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09/12/2016

Sweden considers cutting development aid budget by 60% due to refugee crisis

Development Policy

Sweden considers cutting development aid budget by 60% due to refugee crisis

Local health community in West Bandung Regency, Indonesia. [Henriette Jacobsen]

The Swedish Finance Ministry is looking into what the consequences will be if Sweden cuts its development aid budget by 60%.

The Ministry is considering redirecting the money, so that it instead could be spent on the many asylum seekers who are arriving in the country due to the refugee crisis.

Sweden currently spends the biggest percentage of its overall GDP on development aid in the world. For 2015, the budget is €4.25 billion and €4.6 billion in 2016. This year, 20% of the budget will be spent on costs for refugees. Between 2012-14, 10% of Sweden’s development aid contribution were earmarked for arriving refugees. 

However, since the Migration Agency predicted in October that the current refugee crisis is likely to cost Sweden €7.4 billion next year, the Scandinavian country’s centre-left government is considering spending a majority of the development aid budget on arriving asylum seekers. 

This year, Sweden expects to receive up to 190,000 asylum seekers. For 2016, the country expects 100,000-170,000 asylum seekers, making the small Scandinavian nation of 9.5 million the EU member which accepts the most refugees per capita. 

>>Read: Sweden expects 190,000 asylum seekers in 2015

According to a letter sent from the Swedish Foreign Ministry to the Finance Ministry obtained by Swedish Radio, Foreign Minister Margot Wallström warns that a 60% development aid budget cut will have “a deep impact” and “completely change the Swedes’ self-image.”

The Foreign Ministry writes that Sweden’s reputation would be seriously damaged, and that Sweden would also have to give up its candidacy for a seat in the United Nations Security Council, as the country’s high development aid contribution is seen as its most important trump card. 

“Our whole international credibility is at stake,” the letter states.

The humanitarian aid organisation Sida has already calculated that halving the global development budget for schools would result in 50,000 girls and boys not going to school. 8,000 schools would be without teaching materials, and 9,000 teachers would not get further education.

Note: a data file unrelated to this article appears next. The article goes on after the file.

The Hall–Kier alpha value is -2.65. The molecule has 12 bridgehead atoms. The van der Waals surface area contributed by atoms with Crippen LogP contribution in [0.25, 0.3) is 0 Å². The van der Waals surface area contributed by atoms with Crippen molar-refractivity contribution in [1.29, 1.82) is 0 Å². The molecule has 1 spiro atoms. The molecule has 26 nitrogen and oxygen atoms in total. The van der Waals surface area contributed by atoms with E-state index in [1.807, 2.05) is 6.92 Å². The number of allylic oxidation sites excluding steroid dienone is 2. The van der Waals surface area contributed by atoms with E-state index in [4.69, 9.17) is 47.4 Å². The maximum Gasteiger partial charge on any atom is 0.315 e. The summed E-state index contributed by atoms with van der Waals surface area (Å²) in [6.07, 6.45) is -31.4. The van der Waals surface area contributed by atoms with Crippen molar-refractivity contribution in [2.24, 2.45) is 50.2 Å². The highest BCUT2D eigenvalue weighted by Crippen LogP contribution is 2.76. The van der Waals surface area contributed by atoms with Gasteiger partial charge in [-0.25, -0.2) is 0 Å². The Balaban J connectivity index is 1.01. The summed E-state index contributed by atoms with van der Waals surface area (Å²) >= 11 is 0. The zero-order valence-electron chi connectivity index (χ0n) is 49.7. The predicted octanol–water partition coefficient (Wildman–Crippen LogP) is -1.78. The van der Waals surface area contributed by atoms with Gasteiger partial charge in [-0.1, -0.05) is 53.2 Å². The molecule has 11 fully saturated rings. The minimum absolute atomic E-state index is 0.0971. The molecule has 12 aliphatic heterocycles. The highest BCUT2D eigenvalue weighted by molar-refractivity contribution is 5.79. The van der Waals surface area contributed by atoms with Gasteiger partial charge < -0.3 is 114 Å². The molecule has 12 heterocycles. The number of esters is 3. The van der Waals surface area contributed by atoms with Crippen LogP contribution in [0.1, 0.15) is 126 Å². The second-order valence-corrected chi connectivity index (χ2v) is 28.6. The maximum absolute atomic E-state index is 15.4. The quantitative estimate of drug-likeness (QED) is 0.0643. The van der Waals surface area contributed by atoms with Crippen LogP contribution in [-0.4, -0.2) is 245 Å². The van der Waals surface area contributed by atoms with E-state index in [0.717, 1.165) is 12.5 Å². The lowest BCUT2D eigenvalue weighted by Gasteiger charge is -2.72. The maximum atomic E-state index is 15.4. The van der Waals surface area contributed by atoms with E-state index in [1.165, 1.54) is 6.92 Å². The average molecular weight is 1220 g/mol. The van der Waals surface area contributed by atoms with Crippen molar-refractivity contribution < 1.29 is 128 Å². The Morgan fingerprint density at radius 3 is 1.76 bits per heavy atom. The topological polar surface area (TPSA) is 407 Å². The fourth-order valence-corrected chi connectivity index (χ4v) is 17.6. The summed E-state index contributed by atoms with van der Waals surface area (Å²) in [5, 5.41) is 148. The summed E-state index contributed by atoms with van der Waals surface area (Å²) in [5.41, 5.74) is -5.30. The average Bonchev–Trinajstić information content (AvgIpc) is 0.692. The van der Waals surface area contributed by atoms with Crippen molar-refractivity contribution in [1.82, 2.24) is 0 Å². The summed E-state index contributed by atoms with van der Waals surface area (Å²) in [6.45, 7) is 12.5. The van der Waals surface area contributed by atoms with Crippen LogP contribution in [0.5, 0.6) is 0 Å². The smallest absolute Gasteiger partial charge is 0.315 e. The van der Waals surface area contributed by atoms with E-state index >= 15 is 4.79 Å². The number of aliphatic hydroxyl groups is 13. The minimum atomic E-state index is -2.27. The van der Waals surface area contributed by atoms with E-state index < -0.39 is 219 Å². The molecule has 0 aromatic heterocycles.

Halving support for water and sanitary issues could result in 4.5 million wwithout access to clean water, and four million fewer than previously hoped would not get access to improved sanitation. 

Halving the support for maternal health could lead to 8,000 fewer midwives getting an education, and 6,500 midwives would not get further education. 244,800 children would not get vaccinated against measles, and 156,000 children would not get treated for malnutrition. 

>>Read: Finland slashes development aid by 43%

Should Sweden decide to slash its development aid budget this year, it’s likely to become the third Nordic country to do so. 

In June, the new centre-right Finnish government announced it had decided to reduce the budget for development co-operation by 43%. Shortly after, the new centre-right Danish government said its GNI directed to official development assistance (ODA) would be lowered from 0.87% to 0.7%.

>>Read: Commission lamets EU development aid cuts

On Thursday (5 November), Economic and Financial Affairs Commissioner Pierre Moscovici said at a press conference that the executive expects a positive economic impact from the arrival of refugees in Europe, with growth in of 0.2%-0.3% by 2017.

Background

The European Union has agreed on a plan, resisted by Hungary and several other ex-Communist members of the bloc, to share out 120,000 refugees among its members, a small proportion of the 700,000 refugees the International Organisation for Migration (IOM) estimates will reach Europe's borders from the Middle East, Africa and Asia this year.

The EU is also courting Turkey with the promise of money, visa-free travel, and new accession talks if Ankara tries to stem the flow of refugees across its territory.

Timeline

  • 2016/2017: New, tighter, migration rules in Sweden to enter into force.

Further Reading